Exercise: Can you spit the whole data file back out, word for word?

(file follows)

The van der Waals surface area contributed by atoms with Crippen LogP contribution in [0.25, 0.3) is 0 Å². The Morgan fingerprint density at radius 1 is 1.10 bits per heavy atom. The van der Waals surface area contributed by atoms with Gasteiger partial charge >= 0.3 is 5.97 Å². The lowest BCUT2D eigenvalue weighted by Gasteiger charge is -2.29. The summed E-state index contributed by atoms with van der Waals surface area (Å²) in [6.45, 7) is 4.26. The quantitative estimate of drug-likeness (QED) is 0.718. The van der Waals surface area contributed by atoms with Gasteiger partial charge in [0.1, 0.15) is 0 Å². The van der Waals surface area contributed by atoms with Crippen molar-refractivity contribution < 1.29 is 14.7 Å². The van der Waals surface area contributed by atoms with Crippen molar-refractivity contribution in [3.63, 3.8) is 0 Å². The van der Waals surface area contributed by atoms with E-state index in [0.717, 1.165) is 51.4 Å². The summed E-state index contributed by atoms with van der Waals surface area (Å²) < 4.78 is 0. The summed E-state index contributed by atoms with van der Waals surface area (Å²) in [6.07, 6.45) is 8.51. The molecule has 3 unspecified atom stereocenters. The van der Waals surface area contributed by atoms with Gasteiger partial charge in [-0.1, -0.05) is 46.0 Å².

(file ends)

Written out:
The van der Waals surface area contributed by atoms with Crippen LogP contribution in [0.25, 0.3) is 0 Å². The Morgan fingerprint density at radius 1 is 1.10 bits per heavy atom. The van der Waals surface area contributed by atoms with Gasteiger partial charge >= 0.3 is 5.97 Å². The lowest BCUT2D eigenvalue weighted by Gasteiger charge is -2.29. The summed E-state index contributed by atoms with van der Waals surface area (Å²) in [6.45, 7) is 4.26. The quantitative estimate of drug-likeness (QED) is 0.718. The van der Waals surface area contributed by atoms with Gasteiger partial charge in [0.1, 0.15) is 0 Å². The van der Waals surface area contributed by atoms with Crippen molar-refractivity contribution < 1.29 is 14.7 Å². The van der Waals surface area contributed by atoms with Crippen molar-refractivity contribution in [3.63, 3.8) is 0 Å². The van der Waals surface area contributed by atoms with E-state index in [0.717, 1.165) is 51.4 Å². The summed E-state index contributed by atoms with van der Waals surface area (Å²) < 4.78 is 0. The summed E-state index contributed by atoms with van der Waals surface area (Å²) in [6.07, 6.45) is 8.51. The molecule has 3 unspecified atom stereocenters. The van der Waals surface area contributed by atoms with Gasteiger partial charge in [-0.1, -0.05) is 46.0 Å².